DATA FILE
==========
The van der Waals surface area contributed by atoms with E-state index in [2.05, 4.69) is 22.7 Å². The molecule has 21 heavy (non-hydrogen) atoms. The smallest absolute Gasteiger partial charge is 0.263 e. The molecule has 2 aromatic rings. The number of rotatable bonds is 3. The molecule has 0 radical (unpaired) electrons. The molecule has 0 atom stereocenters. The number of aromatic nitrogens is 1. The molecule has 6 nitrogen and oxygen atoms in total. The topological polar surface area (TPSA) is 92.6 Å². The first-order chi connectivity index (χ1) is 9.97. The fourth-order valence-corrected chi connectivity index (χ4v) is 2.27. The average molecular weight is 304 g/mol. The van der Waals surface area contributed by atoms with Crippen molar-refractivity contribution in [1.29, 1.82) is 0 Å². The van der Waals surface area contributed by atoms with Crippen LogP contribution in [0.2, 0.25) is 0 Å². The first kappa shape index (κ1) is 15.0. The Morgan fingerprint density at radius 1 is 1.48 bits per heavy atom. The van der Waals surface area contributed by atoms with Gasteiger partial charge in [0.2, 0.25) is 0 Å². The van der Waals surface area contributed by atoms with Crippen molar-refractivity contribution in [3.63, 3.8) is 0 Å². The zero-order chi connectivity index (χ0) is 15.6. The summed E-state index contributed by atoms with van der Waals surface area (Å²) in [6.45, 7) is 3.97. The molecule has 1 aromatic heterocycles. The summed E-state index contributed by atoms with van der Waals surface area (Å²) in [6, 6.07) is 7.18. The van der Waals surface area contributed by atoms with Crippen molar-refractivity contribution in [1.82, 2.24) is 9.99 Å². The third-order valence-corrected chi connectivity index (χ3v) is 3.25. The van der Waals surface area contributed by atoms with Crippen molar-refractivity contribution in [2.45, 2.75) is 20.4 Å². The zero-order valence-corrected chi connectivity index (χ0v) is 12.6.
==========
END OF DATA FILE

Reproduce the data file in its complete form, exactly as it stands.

The van der Waals surface area contributed by atoms with E-state index in [2.05, 4.69) is 22.7 Å². The molecule has 21 heavy (non-hydrogen) atoms. The smallest absolute Gasteiger partial charge is 0.263 e. The molecule has 2 aromatic rings. The number of rotatable bonds is 3. The molecule has 0 radical (unpaired) electrons. The molecule has 0 atom stereocenters. The number of aromatic nitrogens is 1. The molecule has 6 nitrogen and oxygen atoms in total. The topological polar surface area (TPSA) is 92.6 Å². The first-order chi connectivity index (χ1) is 9.97. The fourth-order valence-corrected chi connectivity index (χ4v) is 2.27. The average molecular weight is 304 g/mol. The van der Waals surface area contributed by atoms with Crippen molar-refractivity contribution in [1.29, 1.82) is 0 Å². The van der Waals surface area contributed by atoms with Crippen LogP contribution in [0.2, 0.25) is 0 Å². The first kappa shape index (κ1) is 15.0. The Morgan fingerprint density at radius 1 is 1.48 bits per heavy atom. The van der Waals surface area contributed by atoms with Gasteiger partial charge in [0.2, 0.25) is 0 Å². The van der Waals surface area contributed by atoms with Crippen molar-refractivity contribution in [3.63, 3.8) is 0 Å². The zero-order chi connectivity index (χ0) is 15.6. The summed E-state index contributed by atoms with van der Waals surface area (Å²) in [6.45, 7) is 3.97. The molecule has 1 aromatic heterocycles. The summed E-state index contributed by atoms with van der Waals surface area (Å²) in [6, 6.07) is 7.18. The van der Waals surface area contributed by atoms with Crippen molar-refractivity contribution in [1.82, 2.24) is 9.99 Å². The third-order valence-corrected chi connectivity index (χ3v) is 3.25. The van der Waals surface area contributed by atoms with Crippen molar-refractivity contribution in [2.45, 2.75) is 20.4 Å². The zero-order valence-corrected chi connectivity index (χ0v) is 12.6.